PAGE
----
from which deviate/which deviate from

Gabriel Malheiros

Senior Member
Portuguese - Brazil
I came across this phrase and didn't understand it. Why the "from" is after "deviate"?

"There is neither blocking to the escape of the air, nor obstruction which it has to deviate from, so it go out through mouth freely and with ease."
 
  • Juhasz

    Senior Member
    English - United States
    Firstly, there are numerous grammatical errors in that sentence. Deviate from doesn't seem to be one of these errors. Where would you expect the from to come?

    In your subject line, you include "from which deviate." If you're asking, why is it written, "it has to deviate from" as opposed to "from which it has to deviate?" the answer is that deviate from is the normal word order. Changing the order to from which...to deviate would only be necessary to avoid ending a sentence with a preposition; this isn't the end of the sentence, so you needn't reverse the normal order (also the prohibition against ending sentences with prepositions is a silly rule which some of us will not put up with).
     

    owlman5

    Senior Member
    English-US
    It's quite common to end phrases and sentences with prepositions in English, GM. The phrase that troubles you is an ordinary way to express this idea: ...air, nor an obstruction which it has to deviate from. = ...air, nor an obstruction from which it has to deviate.

    Cross-posted with Juhasz.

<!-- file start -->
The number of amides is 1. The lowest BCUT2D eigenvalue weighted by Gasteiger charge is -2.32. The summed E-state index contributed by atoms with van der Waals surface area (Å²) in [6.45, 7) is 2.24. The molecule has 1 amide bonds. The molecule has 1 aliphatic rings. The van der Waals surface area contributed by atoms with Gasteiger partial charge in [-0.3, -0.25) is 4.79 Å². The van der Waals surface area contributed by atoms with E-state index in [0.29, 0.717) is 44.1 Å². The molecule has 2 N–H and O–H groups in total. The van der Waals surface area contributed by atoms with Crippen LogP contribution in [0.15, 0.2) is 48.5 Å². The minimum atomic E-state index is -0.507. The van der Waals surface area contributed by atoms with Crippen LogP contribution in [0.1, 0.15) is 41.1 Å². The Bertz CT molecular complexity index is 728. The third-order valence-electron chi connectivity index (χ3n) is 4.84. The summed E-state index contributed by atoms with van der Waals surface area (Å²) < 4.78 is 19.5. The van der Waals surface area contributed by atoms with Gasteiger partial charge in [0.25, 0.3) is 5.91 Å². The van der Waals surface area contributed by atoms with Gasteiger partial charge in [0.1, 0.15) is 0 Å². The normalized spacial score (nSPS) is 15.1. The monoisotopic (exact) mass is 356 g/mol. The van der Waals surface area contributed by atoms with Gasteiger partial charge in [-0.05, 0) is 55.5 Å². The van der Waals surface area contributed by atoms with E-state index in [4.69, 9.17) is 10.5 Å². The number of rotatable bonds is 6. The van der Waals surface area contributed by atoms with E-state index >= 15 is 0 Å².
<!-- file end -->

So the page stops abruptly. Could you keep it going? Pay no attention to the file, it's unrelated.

Gabriel Malheiros

    Senior Member
    Portuguese - Brazil
    Firstly, there are numerous grammatical errors in that sentence. Deviate from doesn't seem to be one of these errors. Where would you expect the from to come?

    In your subject line, you include "from which deviate." If you're asking, why is it written, "it has to deviate from" as opposed to "from which it has to deviate?" the answer is that deviate from is the normal word order. Changing the order to from which...to deviate would only be necessary to avoid ending a sentence with a preposition; this isn't the end of the sentence, so you needn't reverse the normal order (also the prohibition against ending sentences with prepositions is a silly rule which some of us will not put up with).

    Really really thank you! Juhasz, could you please tell me which are the errors in this sentence?
     

    Cagey

    post mod (English Only / Latin)
    English - US
    The 'rule' is against ending a clause with a preposition. It doesn't apply only when the end of a clause is also the end of a sentence, so it would apply in this case, if you were to heed it. However, I agree that this is not necessary to worry about it here.

    On the other hand, if I weren't going to say 'from which it', I would probably omit 'which' altogether:
    nor an obstruction it has to deviate from

    Both in the word choice and grammar suggests that this was not written by a native speaker. For instance, it omits the 'an' before obstruction, which Owlman has replaced in his correction. "Blocking to the escape" is odd. We might say something like: "There is neither anything blocking the escape of the air, ...."

    I won't go into further detail because in our forum we want each thread to focus on a single grammatical issue. I will only say that you should not take this as a model for your own writing, but focus on the content that interests you.
     
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